Every morning Laotians attend an alms giving ceremony. They line the streets to pay tribute to the Buddhist monks with offerings of food. Nowhere was this more advertised than in Luang Prabang. Now open to tourists, we decided to attend.
6 o’clock, the mist was starting to clear and the sun beginning to rise. On our walk to the main street, locals tried to sell us bundles of food. Traditionally they would use sticky rice but they also had packets of biscuits or fruit. Not knowing enough about – or believing in – their religion, I’d already decided I didn’t want to join in and diminish the importance of the event. Yet the locals were insistant and didn’t stop following us until they found someone else to hound.
Small, plastic seats bordered one side of the main street, most of them occupied by tourists. We sat on the pavement on the other side. We could hear the drums from the Buddhist temple and then the rows of monks appeared. All in bright orange and bare-foot, they were led by the eldest, the youngest straggling at the rear. Large, metal almsbowls hung from their shoulders.
While the monks walked slowly from one person to the next, accepting their offerings, tourist massed around them, shoving cameras in their faces. The flashes were constant. The tourists stopped the column, trying to get the perfect picture. Those on the seats often ignored the monks to turn their backs to them and take a selfie with them in the background. The monks didn’t once smile, just shuffled forwards as best they could with their heads down.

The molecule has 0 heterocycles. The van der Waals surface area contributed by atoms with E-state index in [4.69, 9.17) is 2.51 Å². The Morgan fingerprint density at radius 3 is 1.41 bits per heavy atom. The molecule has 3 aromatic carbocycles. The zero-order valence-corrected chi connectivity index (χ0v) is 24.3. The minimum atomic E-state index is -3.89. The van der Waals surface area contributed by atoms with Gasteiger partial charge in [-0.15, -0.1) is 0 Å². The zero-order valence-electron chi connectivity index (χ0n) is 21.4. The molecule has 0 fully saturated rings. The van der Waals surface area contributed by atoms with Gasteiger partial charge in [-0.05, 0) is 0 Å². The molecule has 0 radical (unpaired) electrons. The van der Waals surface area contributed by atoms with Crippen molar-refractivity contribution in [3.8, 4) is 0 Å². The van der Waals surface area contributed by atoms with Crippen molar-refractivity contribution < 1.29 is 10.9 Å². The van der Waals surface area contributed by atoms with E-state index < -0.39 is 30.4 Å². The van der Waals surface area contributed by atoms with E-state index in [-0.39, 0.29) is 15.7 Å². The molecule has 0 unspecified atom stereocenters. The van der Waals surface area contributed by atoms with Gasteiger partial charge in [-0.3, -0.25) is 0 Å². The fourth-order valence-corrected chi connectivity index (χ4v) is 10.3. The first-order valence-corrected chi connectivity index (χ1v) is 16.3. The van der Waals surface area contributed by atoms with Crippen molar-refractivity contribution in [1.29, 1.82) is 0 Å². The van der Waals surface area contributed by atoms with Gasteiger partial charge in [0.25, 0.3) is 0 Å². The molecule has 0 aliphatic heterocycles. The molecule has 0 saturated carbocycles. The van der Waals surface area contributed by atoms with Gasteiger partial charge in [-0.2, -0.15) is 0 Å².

The Generous Gentleman
The only possitive I saw that morning was one gentleman handing out money to the younger monks. To each one he gave a single note. One boy ran past, not noticing the generous man. Not wanting him to be left out, the man gave two notes to the following monk, insisting that he handed one on.
How It Should Be
Feeling like we were intruding, I couldn’t stay and watch. I didn’t want to be associated with the tourists that were giving us a bad name. Walking down a side street back to our guesthouse, we saw how it was supposed to be. The street was empty, bar a small group of locals who sat cross-legged on the floor, patiently waiting for the monks to make their rounds.
If you want to visit Laos and learn more of their culture, the alms giving ceremony is a great way to start, but stay away from the main street. If you do insist on going there, just show a little respect. I would rather have the blurry, zoomed-in photos without flash that I have, than interrupt a religious ceremony.